In any strategy, we don’t want to reduce earnings by an errant set of circumstances. So, let’s say that we are currently the high-yield saver at an internet bank. At what point could we put my money into this CD, withdraw it for some unpredictable need, and still maintain effective interest earnings of at least 1.4% (the highest savings account available in the US)? 5 months. Effective APR (when factoring the time of the investment, higher 2.5% earnings less 2 months penalty). Essentially, the 3 months of interest that you are allowed to keep is enough to cover 5 months of high-yield savings account interest rates. We are basing our assumptions on Ally Bank’s 5 year CD terms.
At the one year point, if capital is withdrawn, the effective earnings translate into 1.99%. Certainly beating the 1.4% rate and also beating 12 month CD rates. Again, the basis is that 10 months of interest at 2.5% is enough to equal 1.99% over 12 months.
From there, the rate rises in year 2 to 2.28% (by month 24) and slowly climbs up to the 5 year CD rate. So, in short, the 1-2 year timeframe we are speaking of returns almost a full 1% higher than the savings option.
The Interest Rate Step Up
Part of the whole strategy (aside from capital access) is the ability to step up interest rates as rates rise. Nobody wants to be stuck with a lower than market rate in the future just to get better rates now.
Factoring a 2 month early withdrawal penalty, it is necessary for rates to rise 0.5% for the increased earnings to pay for the penalty in one year. Logically, then, it makes little sense to keep doing this frequently – especially if the Federal Reserve starts stepping rates up pretty quickly. Much like refinancing a mortgage, it is not smart to do it 3 times in a row and push out the ROI date 3 years due to repeated costs. Though there is no concrete requirement, it makes sense that if CD rates rise a full point, “refinancing” the CD (i.e. breaking it and re-entering into another 5 year CD) would make sense as it would take 6 months to earn back the withdrawal penalty with the higher earnings. Be careful. Make sure that the new CD still has a 2 month provision. If the banks do away with the 2 month provision at that time, wait until high yield savings rates increase enough to equal the present CD and consider getting out.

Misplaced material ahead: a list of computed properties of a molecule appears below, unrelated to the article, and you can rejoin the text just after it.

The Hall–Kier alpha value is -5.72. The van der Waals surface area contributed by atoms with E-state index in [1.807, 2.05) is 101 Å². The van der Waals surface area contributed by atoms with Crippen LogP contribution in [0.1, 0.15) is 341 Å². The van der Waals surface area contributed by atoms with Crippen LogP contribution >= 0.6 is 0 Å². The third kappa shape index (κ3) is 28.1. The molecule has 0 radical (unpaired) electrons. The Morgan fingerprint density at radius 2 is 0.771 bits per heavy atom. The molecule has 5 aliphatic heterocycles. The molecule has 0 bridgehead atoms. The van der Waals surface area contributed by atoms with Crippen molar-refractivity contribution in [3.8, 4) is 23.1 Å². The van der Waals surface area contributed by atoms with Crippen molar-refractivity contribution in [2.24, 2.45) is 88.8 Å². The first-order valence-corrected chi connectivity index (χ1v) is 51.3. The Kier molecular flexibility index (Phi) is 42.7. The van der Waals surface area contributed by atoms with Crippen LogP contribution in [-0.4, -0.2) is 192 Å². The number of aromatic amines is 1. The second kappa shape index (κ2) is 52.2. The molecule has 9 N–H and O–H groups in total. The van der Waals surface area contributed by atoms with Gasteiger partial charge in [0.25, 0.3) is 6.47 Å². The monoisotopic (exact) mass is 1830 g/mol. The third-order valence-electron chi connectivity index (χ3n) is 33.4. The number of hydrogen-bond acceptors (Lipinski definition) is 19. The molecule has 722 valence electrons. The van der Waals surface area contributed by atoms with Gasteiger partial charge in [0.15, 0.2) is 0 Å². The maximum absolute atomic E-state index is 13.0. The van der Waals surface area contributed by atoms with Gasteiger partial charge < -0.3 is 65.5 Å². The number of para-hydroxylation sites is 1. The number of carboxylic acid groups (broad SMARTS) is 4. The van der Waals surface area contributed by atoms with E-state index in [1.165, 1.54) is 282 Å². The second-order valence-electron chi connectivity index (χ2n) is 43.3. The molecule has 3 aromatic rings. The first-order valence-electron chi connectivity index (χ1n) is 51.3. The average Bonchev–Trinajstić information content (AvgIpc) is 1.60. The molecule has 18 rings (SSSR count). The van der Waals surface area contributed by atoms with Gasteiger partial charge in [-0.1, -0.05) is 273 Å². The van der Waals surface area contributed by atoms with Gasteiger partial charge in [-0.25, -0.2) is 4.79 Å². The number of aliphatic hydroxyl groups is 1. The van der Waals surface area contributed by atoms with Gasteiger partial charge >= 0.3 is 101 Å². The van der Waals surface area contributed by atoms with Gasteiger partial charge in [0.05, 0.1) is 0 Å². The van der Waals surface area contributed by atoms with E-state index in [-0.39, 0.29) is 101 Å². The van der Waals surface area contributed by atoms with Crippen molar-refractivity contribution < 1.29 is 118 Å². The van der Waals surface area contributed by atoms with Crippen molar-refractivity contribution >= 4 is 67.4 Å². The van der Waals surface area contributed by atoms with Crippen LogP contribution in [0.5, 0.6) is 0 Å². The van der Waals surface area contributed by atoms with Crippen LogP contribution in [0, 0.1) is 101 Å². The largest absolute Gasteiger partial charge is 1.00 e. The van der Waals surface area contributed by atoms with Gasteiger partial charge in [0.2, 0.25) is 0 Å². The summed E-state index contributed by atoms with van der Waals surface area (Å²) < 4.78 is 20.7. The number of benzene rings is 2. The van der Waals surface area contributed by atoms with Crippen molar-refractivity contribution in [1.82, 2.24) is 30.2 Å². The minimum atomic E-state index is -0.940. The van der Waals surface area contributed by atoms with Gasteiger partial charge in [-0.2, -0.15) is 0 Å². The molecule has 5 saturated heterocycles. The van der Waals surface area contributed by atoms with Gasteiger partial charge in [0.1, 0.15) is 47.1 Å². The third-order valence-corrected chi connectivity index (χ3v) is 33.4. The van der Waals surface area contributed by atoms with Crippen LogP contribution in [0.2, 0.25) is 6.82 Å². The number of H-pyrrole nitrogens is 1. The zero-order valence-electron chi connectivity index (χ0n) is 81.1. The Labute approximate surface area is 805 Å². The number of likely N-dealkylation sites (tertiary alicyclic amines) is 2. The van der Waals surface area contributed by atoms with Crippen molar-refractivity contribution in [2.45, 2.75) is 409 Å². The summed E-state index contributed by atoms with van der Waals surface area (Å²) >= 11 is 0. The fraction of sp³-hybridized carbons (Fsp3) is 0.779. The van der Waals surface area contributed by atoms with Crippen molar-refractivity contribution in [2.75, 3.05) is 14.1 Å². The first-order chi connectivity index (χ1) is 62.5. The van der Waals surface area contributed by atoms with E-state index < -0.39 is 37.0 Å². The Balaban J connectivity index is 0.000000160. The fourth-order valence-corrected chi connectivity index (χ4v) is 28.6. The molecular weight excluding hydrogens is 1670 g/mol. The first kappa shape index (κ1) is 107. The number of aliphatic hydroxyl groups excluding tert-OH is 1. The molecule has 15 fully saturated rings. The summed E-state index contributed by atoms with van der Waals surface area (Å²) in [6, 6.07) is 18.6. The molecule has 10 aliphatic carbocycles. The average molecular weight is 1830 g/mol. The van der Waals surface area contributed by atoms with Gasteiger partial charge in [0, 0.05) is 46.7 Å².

Additionally, be cautioned that, after the first “refinancing”, it is necessary to recalculate the necessary APR increase as it increases proportionally to the base CD rate. At 2.49% CD rates, it takes 0.5% APR increase for a one year return. If you refinance to 3.5%, it would take 0.54% to achieve a one year return on refinancing the CD for a second time.
Caution is in order based on the bank chosen. For example, Stonebridge Bank in Pennsylvania has the best 5 year rate hands down (2.65%). However, they have a staggered early withdrawal penalty – from 3 months increasing to one year. Obviously, meant to prevent this sort of strategy. Avoid it.
An additional concern is regarding partial withdrawals. Can you take part of the CD to cover an unanticipated need and then leave the rest in there without paying a full penalty on the entire balance?
Lastly, always maintain full sets of paperwork and documentation all CDs. I have experienced banks making errors on 2 year fee waivers and have had to show them copies of their website (glad that I printed it) when I signed up for various accounts to get the fee waived properly.